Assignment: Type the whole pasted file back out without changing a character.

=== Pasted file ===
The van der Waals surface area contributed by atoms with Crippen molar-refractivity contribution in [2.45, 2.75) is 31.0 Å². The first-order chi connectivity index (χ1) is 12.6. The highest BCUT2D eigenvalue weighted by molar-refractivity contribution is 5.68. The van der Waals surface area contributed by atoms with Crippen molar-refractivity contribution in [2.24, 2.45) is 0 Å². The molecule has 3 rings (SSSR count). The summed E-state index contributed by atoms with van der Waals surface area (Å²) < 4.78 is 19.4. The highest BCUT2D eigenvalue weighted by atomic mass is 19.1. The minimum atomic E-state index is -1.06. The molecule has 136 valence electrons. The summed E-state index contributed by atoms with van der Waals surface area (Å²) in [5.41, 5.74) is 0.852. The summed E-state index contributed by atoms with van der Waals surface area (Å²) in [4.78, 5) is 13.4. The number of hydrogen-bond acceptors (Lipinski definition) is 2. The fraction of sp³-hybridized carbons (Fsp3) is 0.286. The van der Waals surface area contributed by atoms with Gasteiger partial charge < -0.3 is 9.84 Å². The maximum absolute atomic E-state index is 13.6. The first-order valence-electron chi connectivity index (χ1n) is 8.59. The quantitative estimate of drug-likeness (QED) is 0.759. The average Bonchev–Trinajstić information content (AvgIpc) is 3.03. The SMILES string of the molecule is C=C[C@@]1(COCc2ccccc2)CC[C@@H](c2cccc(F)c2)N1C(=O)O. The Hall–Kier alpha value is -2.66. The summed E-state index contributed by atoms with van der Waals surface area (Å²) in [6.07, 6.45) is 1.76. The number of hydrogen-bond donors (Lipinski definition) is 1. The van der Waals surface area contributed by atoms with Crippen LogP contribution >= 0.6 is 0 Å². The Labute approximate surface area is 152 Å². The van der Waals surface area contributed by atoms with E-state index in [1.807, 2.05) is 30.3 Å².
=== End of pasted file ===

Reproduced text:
The van der Waals surface area contributed by atoms with Crippen molar-refractivity contribution in [2.45, 2.75) is 31.0 Å². The first-order chi connectivity index (χ1) is 12.6. The highest BCUT2D eigenvalue weighted by molar-refractivity contribution is 5.68. The van der Waals surface area contributed by atoms with Crippen molar-refractivity contribution in [2.24, 2.45) is 0 Å². The molecule has 3 rings (SSSR count). The summed E-state index contributed by atoms with van der Waals surface area (Å²) < 4.78 is 19.4. The highest BCUT2D eigenvalue weighted by atomic mass is 19.1. The minimum atomic E-state index is -1.06. The molecule has 136 valence electrons. The summed E-state index contributed by atoms with van der Waals surface area (Å²) in [5.41, 5.74) is 0.852. The summed E-state index contributed by atoms with van der Waals surface area (Å²) in [4.78, 5) is 13.4. The number of hydrogen-bond acceptors (Lipinski definition) is 2. The fraction of sp³-hybridized carbons (Fsp3) is 0.286. The van der Waals surface area contributed by atoms with Gasteiger partial charge < -0.3 is 9.84 Å². The maximum absolute atomic E-state index is 13.6. The first-order valence-electron chi connectivity index (χ1n) is 8.59. The quantitative estimate of drug-likeness (QED) is 0.759. The average Bonchev–Trinajstić information content (AvgIpc) is 3.03. The SMILES string of the molecule is C=C[C@@]1(COCc2ccccc2)CC[C@@H](c2cccc(F)c2)N1C(=O)O. The Hall–Kier alpha value is -2.66. The summed E-state index contributed by atoms with van der Waals surface area (Å²) in [6.07, 6.45) is 1.76. The number of hydrogen-bond donors (Lipinski definition) is 1. The van der Waals surface area contributed by atoms with Crippen LogP contribution >= 0.6 is 0 Å². The Labute approximate surface area is 152 Å². The van der Waals surface area contributed by atoms with E-state index in [1.807, 2.05) is 30.3 Å².